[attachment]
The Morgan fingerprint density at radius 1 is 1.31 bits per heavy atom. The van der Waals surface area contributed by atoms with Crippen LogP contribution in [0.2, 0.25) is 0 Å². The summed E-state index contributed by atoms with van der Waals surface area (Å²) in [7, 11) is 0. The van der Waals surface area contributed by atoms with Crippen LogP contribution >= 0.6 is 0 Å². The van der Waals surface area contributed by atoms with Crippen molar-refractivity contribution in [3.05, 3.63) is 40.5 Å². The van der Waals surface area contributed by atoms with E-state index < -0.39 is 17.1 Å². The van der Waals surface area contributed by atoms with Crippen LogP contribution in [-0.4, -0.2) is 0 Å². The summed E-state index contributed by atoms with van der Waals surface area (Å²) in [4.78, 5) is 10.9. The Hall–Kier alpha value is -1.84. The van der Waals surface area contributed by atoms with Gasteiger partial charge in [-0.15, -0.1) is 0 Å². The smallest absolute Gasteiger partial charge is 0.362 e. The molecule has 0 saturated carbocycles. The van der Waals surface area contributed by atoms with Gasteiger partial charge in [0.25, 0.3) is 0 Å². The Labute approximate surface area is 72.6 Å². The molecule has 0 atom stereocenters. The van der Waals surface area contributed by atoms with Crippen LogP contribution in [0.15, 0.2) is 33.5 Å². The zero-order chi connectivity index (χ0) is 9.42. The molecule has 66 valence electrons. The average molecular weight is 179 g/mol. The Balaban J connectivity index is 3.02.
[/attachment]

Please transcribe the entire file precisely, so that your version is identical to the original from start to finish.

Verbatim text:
The Morgan fingerprint density at radius 1 is 1.31 bits per heavy atom. The van der Waals surface area contributed by atoms with Crippen LogP contribution in [0.2, 0.25) is 0 Å². The summed E-state index contributed by atoms with van der Waals surface area (Å²) in [7, 11) is 0. The van der Waals surface area contributed by atoms with Crippen LogP contribution >= 0.6 is 0 Å². The van der Waals surface area contributed by atoms with Crippen molar-refractivity contribution in [3.05, 3.63) is 40.5 Å². The van der Waals surface area contributed by atoms with E-state index < -0.39 is 17.1 Å². The van der Waals surface area contributed by atoms with Crippen LogP contribution in [-0.4, -0.2) is 0 Å². The summed E-state index contributed by atoms with van der Waals surface area (Å²) in [4.78, 5) is 10.9. The Hall–Kier alpha value is -1.84. The van der Waals surface area contributed by atoms with Gasteiger partial charge in [-0.15, -0.1) is 0 Å². The smallest absolute Gasteiger partial charge is 0.362 e. The molecule has 0 saturated carbocycles. The van der Waals surface area contributed by atoms with Gasteiger partial charge in [0.25, 0.3) is 0 Å². The Labute approximate surface area is 72.6 Å². The molecule has 0 atom stereocenters. The van der Waals surface area contributed by atoms with Crippen LogP contribution in [0.15, 0.2) is 33.5 Å². The zero-order chi connectivity index (χ0) is 9.42. The molecule has 66 valence electrons. The average molecular weight is 179 g/mol. The Balaban J connectivity index is 3.02.